Mood, Affect and Emotional States

Affect is the way in which a person is emotionally affected by an idea or perception. However, some psychiatrists use the words affect and mood interchangeably while others use mood as a term for the prevailing emotional tone (equivalent to affect), referring to the underlying, sustained, mood as the mood state.

Some simply lump together every kind of emotional distress (depression, elation, anger, irritability, panic, fear, anxiety) under the general rubric of the patient’s mood.

The approach taken here is to restrict the term mood to states of depression or elation; the term affect to emotional responsiveness; and to deal with other emotions, such as anger, separately.

This is because many of these other emotions may or may not be associated with depression or elation and are commonly seen in people whose mood, as defined, is normal.


A person’s affect is how s/he appears to be emotionally affected by an idea or perception. For example, s/he seems happy, sad, or indifferent about it.

Affect is a cross-sectional outward expression of mood, which is visible to others and interpreted with facial expressions Opens in new window, posture, gestures Opens in new window, and overall way of communication.

A person whose mood is normal may nevertheless be profoundly affected emotionally by some idea or perception.

Psychiatrists are particularly interested in whether a person’s emotional responsiveness is impaired. Affect, therefore, is often described as being:

  • flat (absent or very limited emotional range)
  • blunted (severe lack of normal emotional sensitivity)
  • shallow or restricted (reduced)
  • appropriate, harmonious or congruous
  • inappropriate or incongruous
  • or labile (unstable).

Incongruous affect describes the incongruity between what a person is saying and his affect. For example, a patient laughs or displays no concern when recounting how his imaginary persecutors intend to kill him.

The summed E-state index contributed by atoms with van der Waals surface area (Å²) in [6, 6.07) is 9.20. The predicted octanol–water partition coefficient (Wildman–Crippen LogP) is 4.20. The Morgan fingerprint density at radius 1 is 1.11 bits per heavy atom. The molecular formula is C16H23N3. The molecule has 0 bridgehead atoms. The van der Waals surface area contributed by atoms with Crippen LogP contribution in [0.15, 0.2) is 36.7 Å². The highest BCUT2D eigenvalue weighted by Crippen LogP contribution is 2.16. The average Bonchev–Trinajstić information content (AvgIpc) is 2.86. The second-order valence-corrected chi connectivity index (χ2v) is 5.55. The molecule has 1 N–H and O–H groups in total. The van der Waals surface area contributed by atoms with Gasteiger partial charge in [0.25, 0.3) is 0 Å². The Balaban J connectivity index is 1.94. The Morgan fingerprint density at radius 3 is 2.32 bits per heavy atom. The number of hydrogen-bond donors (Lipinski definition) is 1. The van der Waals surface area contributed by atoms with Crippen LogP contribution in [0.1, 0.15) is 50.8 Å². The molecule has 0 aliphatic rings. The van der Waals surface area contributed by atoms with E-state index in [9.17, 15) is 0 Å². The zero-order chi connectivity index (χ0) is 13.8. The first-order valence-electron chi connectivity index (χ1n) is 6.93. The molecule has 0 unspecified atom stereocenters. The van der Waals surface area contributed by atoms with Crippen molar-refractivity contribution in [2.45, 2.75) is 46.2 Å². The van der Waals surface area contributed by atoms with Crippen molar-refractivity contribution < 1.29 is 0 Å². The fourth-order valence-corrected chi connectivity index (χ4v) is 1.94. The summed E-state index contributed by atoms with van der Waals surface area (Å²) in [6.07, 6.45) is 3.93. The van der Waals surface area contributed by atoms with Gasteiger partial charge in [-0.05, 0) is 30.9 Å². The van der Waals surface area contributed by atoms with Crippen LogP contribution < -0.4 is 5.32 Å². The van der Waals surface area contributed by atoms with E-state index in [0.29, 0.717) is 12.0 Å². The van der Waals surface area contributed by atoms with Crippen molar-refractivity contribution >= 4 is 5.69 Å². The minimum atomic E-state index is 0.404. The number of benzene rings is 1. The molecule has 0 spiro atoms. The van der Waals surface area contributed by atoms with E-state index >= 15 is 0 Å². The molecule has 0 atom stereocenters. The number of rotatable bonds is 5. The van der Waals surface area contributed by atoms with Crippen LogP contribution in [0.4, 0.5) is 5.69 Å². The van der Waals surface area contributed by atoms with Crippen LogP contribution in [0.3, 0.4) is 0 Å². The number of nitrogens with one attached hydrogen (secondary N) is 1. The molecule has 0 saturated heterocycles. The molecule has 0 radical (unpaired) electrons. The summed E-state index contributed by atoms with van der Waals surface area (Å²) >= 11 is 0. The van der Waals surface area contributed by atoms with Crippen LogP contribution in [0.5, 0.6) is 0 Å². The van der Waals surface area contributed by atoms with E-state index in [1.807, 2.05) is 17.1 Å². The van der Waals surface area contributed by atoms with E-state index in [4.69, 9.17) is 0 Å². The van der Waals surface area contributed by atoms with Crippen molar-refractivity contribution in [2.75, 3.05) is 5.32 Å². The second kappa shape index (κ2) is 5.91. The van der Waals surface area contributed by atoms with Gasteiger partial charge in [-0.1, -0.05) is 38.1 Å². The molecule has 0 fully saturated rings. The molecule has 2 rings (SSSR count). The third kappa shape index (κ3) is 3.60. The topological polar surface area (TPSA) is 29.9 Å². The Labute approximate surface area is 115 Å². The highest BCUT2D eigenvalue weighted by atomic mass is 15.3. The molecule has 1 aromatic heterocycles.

Apathy is emotional indifference and, as such, it is virtually indistinguishable from flat or blunted affect. It is common in depression and certain forms of schizophrenia Opens in new window although resignation, rather than true indifference, often better describes the patient’s lack of responsiveness.

Apathy must therefore be distinguished from the hopelessness which is often the final stage of depression and also from La Belle Indifference (literally, “beautiful indifference”), a sublime resignation to distressing symptoms which are the product of hysteria Opens in new window.


Mood is defined as pervasive and sustained emotion that colors a person’s whole personality and perception of events and the world at large.

It is subjective and reflects the experience of the individual.

Consequently, it is sometimes described as sustained affect; and mood disorders Opens in new window may inaccurately be said to involve a morbid change of affect.

The term euthymic mood is used to describe a normal or equable mood. Inferences about mood generally stem from present observations and past events.

  1. Heightened mood

Various words are used to describe the features of heightened mood, many of them essentially interchangeable.

  1. Hyperthymia is a tendency to be overcheerful and unrealistically optimistic.
  2. Elation consists of feelings of euphoria, triumph, immense self-satisfaction or optimism.
  3. Euphoria is an exaggerated feeling of physical or emotional well-being seen in organic mental states and in toxic and drug-induced states.
  4. Exaltation is an excessively intensified sense of well-being seen in manic states.
  5. Ecstasy describes a state of elation beyond reason and control or a trance state of overwhelming (often religious) fervor.
  6. Grandiosity, although not usually bracketed with mood, describes feelings of tremendous importance, characterized by an inflated appraisal of one’s worth, power, knowledge, importance, or identity, and commonly expressed as absurd exaggerations. Extreme grandiosity may attain delusional proportions and is seen in mania and schizophrenia.
  1. Depressed mood

Dysthymia is a long-standing tendency to be sad and miserable and a person with this outlook on life is sometimes said to have a dysthymic personality.

Depression Opens in new window describes feelings characterized by sadness, apathy, pessimism and a sense of loneliness.

Melancholia is simply the Latin word for melancholy an is essentially inability to experience pleasure in acts that normally are pleasurable.

  1. Fluctuating mood

Cyclothymia, a term invented by Kahlbaum, describes a personality characteristic typified by marked changes of mood (cyclothymic personality).

Lability of mood is emotional instability, a rapid changing mood. The person affected may laugh one minute and cry the next without there being any corresponding change in external stimuli to account for that.

  1. Inappropriate mood

Mood-congruent psychotic features are delusions or hallucinations the content of which is entirely consistent with the individual’s depressed or manic mood.